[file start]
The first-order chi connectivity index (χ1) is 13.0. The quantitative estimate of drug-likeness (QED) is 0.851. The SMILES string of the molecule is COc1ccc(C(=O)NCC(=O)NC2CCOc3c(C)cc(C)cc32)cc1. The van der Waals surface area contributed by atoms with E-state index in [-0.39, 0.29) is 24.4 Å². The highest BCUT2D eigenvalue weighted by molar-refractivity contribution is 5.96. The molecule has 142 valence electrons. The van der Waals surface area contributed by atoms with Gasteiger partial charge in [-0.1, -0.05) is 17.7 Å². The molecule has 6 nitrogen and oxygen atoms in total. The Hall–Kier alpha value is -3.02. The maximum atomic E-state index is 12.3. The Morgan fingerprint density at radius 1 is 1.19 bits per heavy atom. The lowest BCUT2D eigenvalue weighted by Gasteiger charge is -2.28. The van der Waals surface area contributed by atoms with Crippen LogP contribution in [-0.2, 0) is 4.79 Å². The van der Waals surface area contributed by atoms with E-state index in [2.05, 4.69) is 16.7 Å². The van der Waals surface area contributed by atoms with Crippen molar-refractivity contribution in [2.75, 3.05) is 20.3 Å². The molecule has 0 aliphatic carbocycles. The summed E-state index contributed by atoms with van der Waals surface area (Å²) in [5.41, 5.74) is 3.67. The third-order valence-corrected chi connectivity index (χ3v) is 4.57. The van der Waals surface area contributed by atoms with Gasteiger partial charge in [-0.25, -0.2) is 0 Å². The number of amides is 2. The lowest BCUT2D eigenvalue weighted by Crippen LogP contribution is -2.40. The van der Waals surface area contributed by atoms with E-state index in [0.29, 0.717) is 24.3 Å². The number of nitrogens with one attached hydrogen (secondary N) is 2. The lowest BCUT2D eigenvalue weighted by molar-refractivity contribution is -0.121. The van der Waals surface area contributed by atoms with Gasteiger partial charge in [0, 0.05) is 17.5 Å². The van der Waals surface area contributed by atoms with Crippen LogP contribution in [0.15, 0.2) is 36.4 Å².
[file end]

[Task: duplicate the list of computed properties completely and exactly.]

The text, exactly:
The first-order chi connectivity index (χ1) is 13.0. The quantitative estimate of drug-likeness (QED) is 0.851. The SMILES string of the molecule is COc1ccc(C(=O)NCC(=O)NC2CCOc3c(C)cc(C)cc32)cc1. The van der Waals surface area contributed by atoms with E-state index in [-0.39, 0.29) is 24.4 Å². The highest BCUT2D eigenvalue weighted by molar-refractivity contribution is 5.96. The molecule has 142 valence electrons. The van der Waals surface area contributed by atoms with Gasteiger partial charge in [-0.1, -0.05) is 17.7 Å². The molecule has 6 nitrogen and oxygen atoms in total. The Hall–Kier alpha value is -3.02. The maximum atomic E-state index is 12.3. The Morgan fingerprint density at radius 1 is 1.19 bits per heavy atom. The lowest BCUT2D eigenvalue weighted by Gasteiger charge is -2.28. The van der Waals surface area contributed by atoms with Crippen LogP contribution in [-0.2, 0) is 4.79 Å². The van der Waals surface area contributed by atoms with E-state index in [2.05, 4.69) is 16.7 Å². The van der Waals surface area contributed by atoms with Crippen molar-refractivity contribution in [2.75, 3.05) is 20.3 Å². The molecule has 0 aliphatic carbocycles. The summed E-state index contributed by atoms with van der Waals surface area (Å²) in [5.41, 5.74) is 3.67. The third-order valence-corrected chi connectivity index (χ3v) is 4.57. The van der Waals surface area contributed by atoms with Gasteiger partial charge in [-0.25, -0.2) is 0 Å². The number of amides is 2. The lowest BCUT2D eigenvalue weighted by Crippen LogP contribution is -2.40. The van der Waals surface area contributed by atoms with E-state index in [0.29, 0.717) is 24.3 Å². The number of nitrogens with one attached hydrogen (secondary N) is 2. The lowest BCUT2D eigenvalue weighted by molar-refractivity contribution is -0.121. The van der Waals surface area contributed by atoms with Gasteiger partial charge in [0, 0.05) is 17.5 Å². The van der Waals surface area contributed by atoms with Crippen LogP contribution in [0.15, 0.2) is 36.4 Å².